Editor's note: This week we conclude our two-part series on 10 hot collectibles for 2014, which began in last week's Homes Sunday section.
It is not unexpected that many of the most popular collectibles have been classics for years and remain so. However, the value of these items is relative.
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When thinking of value, it's not necessarily what price is being asked, but who is doing the asking and who is doing the buying. For example, an identical item can cost $5 at a yard sale, be sold at an auction for three times that, be priced at $50 at a moderate antiques shop, and go for quite a bit more from a well-known dealer in a high-end store.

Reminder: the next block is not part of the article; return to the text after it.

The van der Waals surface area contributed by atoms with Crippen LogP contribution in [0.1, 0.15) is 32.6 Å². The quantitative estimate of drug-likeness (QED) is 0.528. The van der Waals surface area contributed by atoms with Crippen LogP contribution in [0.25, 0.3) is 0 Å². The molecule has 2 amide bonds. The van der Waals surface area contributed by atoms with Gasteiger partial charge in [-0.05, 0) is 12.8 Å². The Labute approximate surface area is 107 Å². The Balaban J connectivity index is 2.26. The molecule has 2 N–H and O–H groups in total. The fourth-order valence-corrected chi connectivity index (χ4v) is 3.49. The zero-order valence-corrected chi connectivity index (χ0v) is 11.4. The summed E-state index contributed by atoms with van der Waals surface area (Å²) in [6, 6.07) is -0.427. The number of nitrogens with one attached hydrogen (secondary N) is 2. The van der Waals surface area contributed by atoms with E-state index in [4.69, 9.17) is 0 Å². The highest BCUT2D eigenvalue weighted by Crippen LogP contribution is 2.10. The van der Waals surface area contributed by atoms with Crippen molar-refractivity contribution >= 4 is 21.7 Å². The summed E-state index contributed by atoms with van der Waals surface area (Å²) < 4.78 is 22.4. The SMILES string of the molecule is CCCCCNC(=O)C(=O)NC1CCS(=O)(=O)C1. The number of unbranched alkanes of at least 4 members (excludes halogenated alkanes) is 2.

Although there are rules of thumb and even so-called "catalog" price ranges for many kinds of collectibles, an item's cost still comes down to how much a seller wants to charge and what a buyer is willing to pay.
It is also difficult for longtime collectors to know the value of their goods, as their items have often been inherited, received as gifts or purchased for a bargain. However, sometimes these items were bought for high prices at the height of collecting fads (think graniteware or even Beanie Babies), and now their value is a small percentage of what collectors paid.
Still, during the past year, these classics on our list have turned up more frequently in shops and in the homes of country collectors, which earns them a spot on our list of the 10 most sought-after collectibles of 2014.